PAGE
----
Saul Alinsky, one of the greatest organizers of the last century wrote, "The major premise for tactics is the development of operations that will maintain a constant pressure upon the opposition."
Yet, the California Faculty Association's recent resolution to "Call for A Halt to Violence Against All Civilians in Palestine and Israel" does the opposite and threatens to divide educators over foreign policy issues rather than uniting them over workplace issues. Yes, war is a terrible thing, but our union should be organizing educators. We should should be united fighting for education and better wages, hours and working conditions for educators. As Alinsky says, "Never go outside the experience of your people."
In response to the CFA resolution an SJSU educator recently wrote to the CFA leadership:
I have just heard about the resolution that the CFA board passed regarding civilian deaths in Israel and Palestine. I object very strongly to this resolution on a number of levels. First of all, while civilians are killed in all wars, and all death is tragic, there is a tremendous difference between those killed accidently, by recognized military forces, and those killed deliberately, as a matter of policy, by terrorist organizations. I am absolutely shocked that academics so blithely ignore this difference. My own best friend, a journalist, was kidnapped, beaten, and shot in the back and killed by terrorists in Basra, Iraq in August 2005. Is the crime of these terrorists the moral equivalent of warfare? Are they to be considered soldiers, and not criminals?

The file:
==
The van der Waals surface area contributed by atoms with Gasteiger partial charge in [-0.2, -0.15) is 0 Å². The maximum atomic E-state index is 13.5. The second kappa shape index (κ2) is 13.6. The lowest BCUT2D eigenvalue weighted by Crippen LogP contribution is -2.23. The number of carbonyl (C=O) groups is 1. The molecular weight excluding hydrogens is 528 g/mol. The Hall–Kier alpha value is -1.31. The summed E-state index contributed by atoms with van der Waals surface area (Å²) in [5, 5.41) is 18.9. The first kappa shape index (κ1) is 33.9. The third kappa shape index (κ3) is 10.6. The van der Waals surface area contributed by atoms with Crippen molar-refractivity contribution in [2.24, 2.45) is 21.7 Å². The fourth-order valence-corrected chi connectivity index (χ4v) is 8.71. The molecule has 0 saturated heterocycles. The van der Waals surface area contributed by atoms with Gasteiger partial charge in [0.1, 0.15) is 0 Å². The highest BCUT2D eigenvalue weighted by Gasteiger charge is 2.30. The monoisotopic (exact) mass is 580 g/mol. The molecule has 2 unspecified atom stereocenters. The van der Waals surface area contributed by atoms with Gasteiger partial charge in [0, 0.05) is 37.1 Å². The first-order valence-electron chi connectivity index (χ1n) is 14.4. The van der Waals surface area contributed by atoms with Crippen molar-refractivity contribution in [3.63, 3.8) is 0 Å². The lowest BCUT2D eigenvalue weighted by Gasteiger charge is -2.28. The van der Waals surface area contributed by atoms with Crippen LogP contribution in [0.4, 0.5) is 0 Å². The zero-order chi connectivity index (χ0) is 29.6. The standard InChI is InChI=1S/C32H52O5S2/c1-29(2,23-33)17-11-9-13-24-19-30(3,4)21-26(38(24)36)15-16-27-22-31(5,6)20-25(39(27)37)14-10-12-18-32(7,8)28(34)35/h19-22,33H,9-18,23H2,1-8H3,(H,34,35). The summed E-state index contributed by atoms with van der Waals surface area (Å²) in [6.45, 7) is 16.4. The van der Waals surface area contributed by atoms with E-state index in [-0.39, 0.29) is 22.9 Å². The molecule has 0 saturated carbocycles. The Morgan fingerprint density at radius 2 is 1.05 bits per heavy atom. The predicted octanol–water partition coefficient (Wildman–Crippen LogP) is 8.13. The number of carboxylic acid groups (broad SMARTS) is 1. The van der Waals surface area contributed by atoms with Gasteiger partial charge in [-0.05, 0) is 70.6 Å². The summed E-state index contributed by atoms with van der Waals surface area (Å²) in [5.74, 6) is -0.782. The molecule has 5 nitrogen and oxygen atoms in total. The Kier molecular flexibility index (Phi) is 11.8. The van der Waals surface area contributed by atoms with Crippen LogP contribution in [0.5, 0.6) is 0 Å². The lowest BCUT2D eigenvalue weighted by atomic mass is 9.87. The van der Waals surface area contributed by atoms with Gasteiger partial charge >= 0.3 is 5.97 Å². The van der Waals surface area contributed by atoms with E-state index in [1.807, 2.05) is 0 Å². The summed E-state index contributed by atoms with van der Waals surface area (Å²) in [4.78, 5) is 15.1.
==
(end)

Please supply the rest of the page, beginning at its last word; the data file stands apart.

Secondly, this sort of resolution is very unuseful when campuses such as SJSU face a very high level of emotion over this issue. Recently, the consul-general of Israel, who had been invited to speak at SJSU, was shouted down by protesters and had to be escorted out by security. Is this the sort of atmosphere that is fostered by such resolutions?
I think our union's attention needs to be a bit closer to home right now. Union strength comes from uniting members around issues important to them in the workplace and setting aside issues that may divide them, that are not work related. Don't we have enough problems right here, right now? I think so! Should we really be dividing our constituents over devisive and perhaps wrong-minded matters of foriegn policy? I think not.